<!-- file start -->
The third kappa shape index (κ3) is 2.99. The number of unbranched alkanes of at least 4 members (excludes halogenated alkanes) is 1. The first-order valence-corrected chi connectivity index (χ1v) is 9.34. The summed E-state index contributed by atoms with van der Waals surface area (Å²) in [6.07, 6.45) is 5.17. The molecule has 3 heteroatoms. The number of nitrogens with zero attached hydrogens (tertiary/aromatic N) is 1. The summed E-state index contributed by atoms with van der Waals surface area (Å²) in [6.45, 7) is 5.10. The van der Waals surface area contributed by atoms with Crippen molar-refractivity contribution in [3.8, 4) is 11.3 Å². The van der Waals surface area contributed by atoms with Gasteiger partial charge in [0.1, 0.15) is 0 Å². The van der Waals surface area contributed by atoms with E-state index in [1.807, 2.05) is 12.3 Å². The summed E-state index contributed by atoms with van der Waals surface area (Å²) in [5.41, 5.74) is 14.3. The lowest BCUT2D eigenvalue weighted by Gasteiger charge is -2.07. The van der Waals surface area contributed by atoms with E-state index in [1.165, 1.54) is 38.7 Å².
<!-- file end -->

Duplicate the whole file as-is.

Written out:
The third kappa shape index (κ3) is 2.99. The number of unbranched alkanes of at least 4 members (excludes halogenated alkanes) is 1. The first-order valence-corrected chi connectivity index (χ1v) is 9.34. The summed E-state index contributed by atoms with van der Waals surface area (Å²) in [6.07, 6.45) is 5.17. The molecule has 3 heteroatoms. The number of nitrogens with zero attached hydrogens (tertiary/aromatic N) is 1. The summed E-state index contributed by atoms with van der Waals surface area (Å²) in [6.45, 7) is 5.10. The van der Waals surface area contributed by atoms with Crippen molar-refractivity contribution in [3.8, 4) is 11.3 Å². The van der Waals surface area contributed by atoms with Gasteiger partial charge in [0.1, 0.15) is 0 Å². The van der Waals surface area contributed by atoms with E-state index in [1.807, 2.05) is 12.3 Å². The summed E-state index contributed by atoms with van der Waals surface area (Å²) in [5.41, 5.74) is 14.3. The lowest BCUT2D eigenvalue weighted by Gasteiger charge is -2.07. The van der Waals surface area contributed by atoms with E-state index in [1.165, 1.54) is 38.7 Å².